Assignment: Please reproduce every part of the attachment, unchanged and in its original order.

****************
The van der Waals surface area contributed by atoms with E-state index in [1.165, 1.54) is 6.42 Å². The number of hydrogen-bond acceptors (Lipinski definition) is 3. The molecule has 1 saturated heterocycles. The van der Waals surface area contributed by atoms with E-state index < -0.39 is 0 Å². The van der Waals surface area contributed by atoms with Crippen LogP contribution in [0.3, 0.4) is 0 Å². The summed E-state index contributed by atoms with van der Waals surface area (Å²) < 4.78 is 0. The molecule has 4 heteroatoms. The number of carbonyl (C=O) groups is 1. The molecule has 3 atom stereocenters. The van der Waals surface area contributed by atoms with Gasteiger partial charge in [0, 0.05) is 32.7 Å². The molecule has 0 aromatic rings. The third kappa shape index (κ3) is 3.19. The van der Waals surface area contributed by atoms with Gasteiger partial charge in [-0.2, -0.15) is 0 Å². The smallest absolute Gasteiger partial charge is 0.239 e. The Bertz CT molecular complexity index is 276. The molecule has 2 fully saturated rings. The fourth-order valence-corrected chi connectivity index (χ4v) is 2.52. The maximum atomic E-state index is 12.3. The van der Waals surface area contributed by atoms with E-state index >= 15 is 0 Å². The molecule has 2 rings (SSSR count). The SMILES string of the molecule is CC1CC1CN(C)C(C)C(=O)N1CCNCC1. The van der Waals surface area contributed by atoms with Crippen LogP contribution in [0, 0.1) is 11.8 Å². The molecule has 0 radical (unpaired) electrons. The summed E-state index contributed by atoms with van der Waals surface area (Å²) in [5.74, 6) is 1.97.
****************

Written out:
The van der Waals surface area contributed by atoms with E-state index in [1.165, 1.54) is 6.42 Å². The number of hydrogen-bond acceptors (Lipinski definition) is 3. The molecule has 1 saturated heterocycles. The van der Waals surface area contributed by atoms with E-state index < -0.39 is 0 Å². The van der Waals surface area contributed by atoms with Crippen LogP contribution in [0.3, 0.4) is 0 Å². The summed E-state index contributed by atoms with van der Waals surface area (Å²) < 4.78 is 0. The molecule has 4 heteroatoms. The number of carbonyl (C=O) groups is 1. The molecule has 3 atom stereocenters. The van der Waals surface area contributed by atoms with Gasteiger partial charge in [0, 0.05) is 32.7 Å². The molecule has 0 aromatic rings. The third kappa shape index (κ3) is 3.19. The van der Waals surface area contributed by atoms with Gasteiger partial charge in [-0.2, -0.15) is 0 Å². The smallest absolute Gasteiger partial charge is 0.239 e. The Bertz CT molecular complexity index is 276. The molecule has 2 fully saturated rings. The fourth-order valence-corrected chi connectivity index (χ4v) is 2.52. The maximum atomic E-state index is 12.3. The van der Waals surface area contributed by atoms with E-state index >= 15 is 0 Å². The molecule has 2 rings (SSSR count). The SMILES string of the molecule is CC1CC1CN(C)C(C)C(=O)N1CCNCC1. The van der Waals surface area contributed by atoms with Crippen LogP contribution in [0, 0.1) is 11.8 Å². The molecule has 0 radical (unpaired) electrons. The summed E-state index contributed by atoms with van der Waals surface area (Å²) in [5.74, 6) is 1.97.